This house, probably of early 15th century date, was examined and recorded by P. F. Ryder of SYCAS and S. H. Jones of Shefflild City Polytechnic. The building is constructed from magnesian limestone ashlar, and consists of a north-south block containing a first-floor hall the doorway of which survives, formerly reached by an external stair - with a cross-wing at its north end. At the east end of the wing is a first-floor chamber traditionally said to have been a chapel, with a fine three light east window. Both hall and chapel retain their original roofs, of an unusual form with collared rafter pairs and principal rafter trusses, which carry both collar and side purlins. The element of security was perhaps a consideration in the construction of a stone first floor hall house at this period and was perhaps prompted by the notorious medieval outlawry Barnsdale Forest, in which Campsall was situated. (South Yorkshire HER)

Gatehouse Comments

This was probably a somewhat above the average manor house in a relatively large and wealthy manor (The fine and large Romanesque parish church of St Mary Magdalene on the other side of the road shows the wealth of Campsall.) The high quality of the house may just represent this and the supposed 'element of security' may just be high quality architecture. However medieval crime rates were, in all probability, higher than modern rates and security was an issue. Whether these domestic security aspects amount to a house being 'fortified' is a semantic issue (that is an important matter of meaning not a trivial issue).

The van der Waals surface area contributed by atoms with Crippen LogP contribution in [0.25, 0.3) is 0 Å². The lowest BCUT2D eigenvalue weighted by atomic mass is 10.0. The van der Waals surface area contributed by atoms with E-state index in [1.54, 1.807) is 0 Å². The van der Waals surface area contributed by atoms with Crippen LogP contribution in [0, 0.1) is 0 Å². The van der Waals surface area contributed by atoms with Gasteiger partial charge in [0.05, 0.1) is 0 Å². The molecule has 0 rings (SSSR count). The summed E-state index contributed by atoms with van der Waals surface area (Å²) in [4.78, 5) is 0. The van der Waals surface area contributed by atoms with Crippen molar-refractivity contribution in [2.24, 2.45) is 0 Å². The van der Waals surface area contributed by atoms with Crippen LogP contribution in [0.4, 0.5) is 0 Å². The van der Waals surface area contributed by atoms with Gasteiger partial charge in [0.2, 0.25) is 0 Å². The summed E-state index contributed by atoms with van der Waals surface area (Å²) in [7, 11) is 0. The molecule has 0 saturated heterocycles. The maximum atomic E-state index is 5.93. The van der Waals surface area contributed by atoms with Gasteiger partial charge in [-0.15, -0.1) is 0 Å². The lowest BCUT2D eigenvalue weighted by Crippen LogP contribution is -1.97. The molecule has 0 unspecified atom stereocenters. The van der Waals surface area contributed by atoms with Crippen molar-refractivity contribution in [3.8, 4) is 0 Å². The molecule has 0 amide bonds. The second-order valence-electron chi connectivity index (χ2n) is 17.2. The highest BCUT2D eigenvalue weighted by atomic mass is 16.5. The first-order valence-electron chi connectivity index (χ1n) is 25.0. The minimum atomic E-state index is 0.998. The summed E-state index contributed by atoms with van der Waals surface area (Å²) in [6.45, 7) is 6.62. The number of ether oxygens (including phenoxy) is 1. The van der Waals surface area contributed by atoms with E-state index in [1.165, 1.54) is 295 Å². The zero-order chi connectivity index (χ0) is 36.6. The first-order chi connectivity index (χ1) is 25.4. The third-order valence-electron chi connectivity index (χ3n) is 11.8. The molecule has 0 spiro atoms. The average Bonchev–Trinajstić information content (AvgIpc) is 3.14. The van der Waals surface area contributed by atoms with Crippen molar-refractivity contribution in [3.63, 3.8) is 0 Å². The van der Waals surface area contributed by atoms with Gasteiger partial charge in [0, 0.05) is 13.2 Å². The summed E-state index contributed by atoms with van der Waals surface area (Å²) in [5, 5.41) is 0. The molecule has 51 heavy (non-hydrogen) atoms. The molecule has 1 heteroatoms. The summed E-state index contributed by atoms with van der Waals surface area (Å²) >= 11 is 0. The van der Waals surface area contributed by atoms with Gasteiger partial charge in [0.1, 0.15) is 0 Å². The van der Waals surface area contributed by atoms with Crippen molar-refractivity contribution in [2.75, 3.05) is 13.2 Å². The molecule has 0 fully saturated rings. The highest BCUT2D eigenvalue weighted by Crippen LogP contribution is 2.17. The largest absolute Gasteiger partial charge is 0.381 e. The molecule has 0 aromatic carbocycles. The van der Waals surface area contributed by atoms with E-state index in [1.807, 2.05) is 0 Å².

- Philip Davis

Not scheduled

This is a Grade 1 listed building protected by law

Historic England Scheduled Monument Number
Historic England Listed Building number(s)
Images Of England
Historic England (PastScape) Defra or Monument number(s)
County Historic Environment Record
OS Map Grid ReferenceSE544140
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  • Sneyd, Steve, 1995, The Devil's Logbook Castles and Fortified Sites around South Yorkshire (Hilltop Press) p. 9
  • Pevsner, N. and Radcliffe, E., 1967, Buildings of England: Yorkshire: West Riding (London, Penguin) p. 156


  • 1982, Yorkshire Archaeological Journal Vol. 54 p. 179


  • Ryder, P. F and Jones, S.R., 1981, Campsall Rectory (Unpublished document in S. Yorks HER)